Thursday, November 03, 2011

Ecosystem & Porter

A common characteristic of Next generation organisations (as opposed to traditional) is their focus on ecosystems and the provision of platforms to support their growth. The purpose of such ecosystems is not simply some form of marketing exercise but instead a mechanism for managing the innovation paradox (i.e. the need to be efficient to compete today but also to be creative in order to compete tomorrow).

Consider the provision through an online API of a software system whether it’s SalesForce, Amazon’s AWS or PayPal’s x.commerce platform. These services are core utilities that the organisation is providing with the express aim of others consuming i.e. an ecosystem of consumers developing around the service.

The consumption of the service may represent general use or even novel and more creative uses e.g. the early provision of big data Hadoop systems on AWS. Since the genesis of any activity is uncertain (being chaotic) and likely to fail, then the use of utility services helps reduce the cost of failure and thereby encourages the creative pursuits of others. The larger the ecosystem, the more likely that creative models of consumption and the genesis of new activity will be occurring.

Naturally, if those activities are useful (i.e. Hadoop on AWS) they will spread through the normal process of diffusion. By monitoring the ecosystem’s use of your services this spread can be detected.
These factors enable a model known as ILC (innovate-leverage-commoditise) to be used (see figure below). Through provision of utility services and the development of an ecosystem, you enable others to create new activities at a lower cost of failure and hence encourage innovation to occur in the ecosystem and around your services. Through monitoring, you can leverage the ecosystem to identify novel activities that are spreading. An organisation then can either copy or acquire such activities and commoditise these to create further services that enable growth of the ecosystem and hence further innovation through componentisation effects.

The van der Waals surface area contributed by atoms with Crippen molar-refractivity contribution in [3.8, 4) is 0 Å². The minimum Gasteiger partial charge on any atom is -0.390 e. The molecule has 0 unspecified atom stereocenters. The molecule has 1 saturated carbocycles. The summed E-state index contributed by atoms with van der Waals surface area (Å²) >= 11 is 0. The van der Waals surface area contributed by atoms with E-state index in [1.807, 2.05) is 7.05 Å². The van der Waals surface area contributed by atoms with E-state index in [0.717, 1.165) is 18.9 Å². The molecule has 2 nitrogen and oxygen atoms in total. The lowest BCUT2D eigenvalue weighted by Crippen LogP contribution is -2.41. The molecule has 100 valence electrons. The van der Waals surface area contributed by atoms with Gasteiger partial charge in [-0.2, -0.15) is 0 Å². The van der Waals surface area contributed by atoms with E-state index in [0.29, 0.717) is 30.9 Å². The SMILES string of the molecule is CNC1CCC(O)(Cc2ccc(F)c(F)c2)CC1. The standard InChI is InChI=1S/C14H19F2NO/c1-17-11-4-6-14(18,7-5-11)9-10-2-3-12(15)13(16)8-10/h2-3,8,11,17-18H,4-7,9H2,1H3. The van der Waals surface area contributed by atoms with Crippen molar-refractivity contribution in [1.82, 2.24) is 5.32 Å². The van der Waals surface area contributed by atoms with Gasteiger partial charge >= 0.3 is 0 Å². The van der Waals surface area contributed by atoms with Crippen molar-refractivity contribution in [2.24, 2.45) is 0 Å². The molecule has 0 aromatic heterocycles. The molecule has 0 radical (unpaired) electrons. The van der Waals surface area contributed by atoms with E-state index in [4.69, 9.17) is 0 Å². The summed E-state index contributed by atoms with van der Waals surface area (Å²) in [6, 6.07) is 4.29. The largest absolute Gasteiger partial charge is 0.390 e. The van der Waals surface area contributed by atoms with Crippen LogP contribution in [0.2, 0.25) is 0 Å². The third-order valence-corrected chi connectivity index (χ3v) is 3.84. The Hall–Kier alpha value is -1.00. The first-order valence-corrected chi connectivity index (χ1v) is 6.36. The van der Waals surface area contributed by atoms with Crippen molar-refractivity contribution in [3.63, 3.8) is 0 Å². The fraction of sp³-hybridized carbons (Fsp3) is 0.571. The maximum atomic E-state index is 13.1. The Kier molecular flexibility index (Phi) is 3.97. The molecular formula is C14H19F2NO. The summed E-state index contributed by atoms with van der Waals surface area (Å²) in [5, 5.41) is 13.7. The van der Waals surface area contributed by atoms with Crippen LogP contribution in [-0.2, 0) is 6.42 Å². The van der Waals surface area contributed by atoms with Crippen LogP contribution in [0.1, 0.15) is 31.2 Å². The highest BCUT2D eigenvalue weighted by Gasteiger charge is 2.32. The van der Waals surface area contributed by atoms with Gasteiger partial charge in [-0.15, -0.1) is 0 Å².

For example, the introduction of AWS enabled others to build Hadoop on AWS. With the spread of Hadoop on AWS, Amazon introduced an equivalent utility service - Elastic Map Reduce (EMR) - which in turn has enabled novel activities to appear that consume EMR. And so the cycle repeats ...

Figure 1 - ILC model (click on image for higher resolution)

NB, I italicise the term innovation because I'm referring to the creation of novel activities i.e. genesis of an activity rather than the broad use of the word innovation which is applied to almost everything from feature differentiation to service provision of a pre-existing activity. See "The Abuse of Innovation"

It’s through models such as ILC that an organisation can simultaneously appear to be :-
  • highly creative - by pushing such uncertain activities to a wider ecosystem
  • customer focused - by leveraging the ecosystem to identify that which is becoming adopted
  • highly efficient - by focusing on commoditisation
In Porter’s terms these Next generation organisations have a primary focus on a cost leadership (a best price) for provision of the utility service.

BUT they also have a strong differentiation strategy which is heavily influenced through creative pursuits of others within the ecosystem that develops around their utility service (i.e. genesis of novel activities being driven outside the organisation). This is why Next generation organisations often cite “enabling others to build upon our services” as criticial.

BUT they also have a strong customer focus strategy heavy influenced by adoption within the ecosystem (i.e. they leverage the ecosystem to identify activities that are spreading) and subsequent provision of these activities as further utility services.

In such cases, all three of Porter's strategies are being pursued simultaneously with the major nuance between these players is whether they use copying (a weak ecosystem play) or acquisition (a strong, reinforcing ecosystem play).

I mention this because "focus on customer, innovation or efficiency" is one of those truisms like "culture eats strategy for breakfast". It's a great sound bite but on closer examination, it doesn't seem to stand up to rigorous scrutiny today. The game has changed.

I'm currently collecting a selection of truisms and each one of them seems to leak like a sieve when exposed to rigorous study. The following are ones which in my view are all in need of serious re-evaluation :-
  • You can't manage what you can’t measure
  • You need to give customers what they want
  • The best way to predict the future is to create it
  • Avoid the commoditisation trap
  • Business has only two functions - marketing and innovation
  • Culture eats strategy for breakfast
  • Focus on customer, innovation or efficiency


Paul said...

Outstandingly simple description of something very complex. Excellent Simon.
In your research, have you identified and ebb and flow between the ILC - ie is one dominant, or are the all concurrent? If they are concurrent how is this achieved?

swardley said...


Thanks for the comment, all three are concurrent but there does appear to be some differences in the relative importance of each which varies with the economic cycle.

Unfortunately this will take many decades to confirm as industries evolve on that timescale. Suffice to say, at this moment in time the use of ILC is a mechanism by which a company can achieve linearity for innovation, efficiency and customer focus vs ecosystem size.

Of course, a company can also become super linear for size of ecosystem vs company size.

Which leads to the possibility of companies that become increasingly innovative, efficient and customer focus as they grow in size in a way that has never been seen before.

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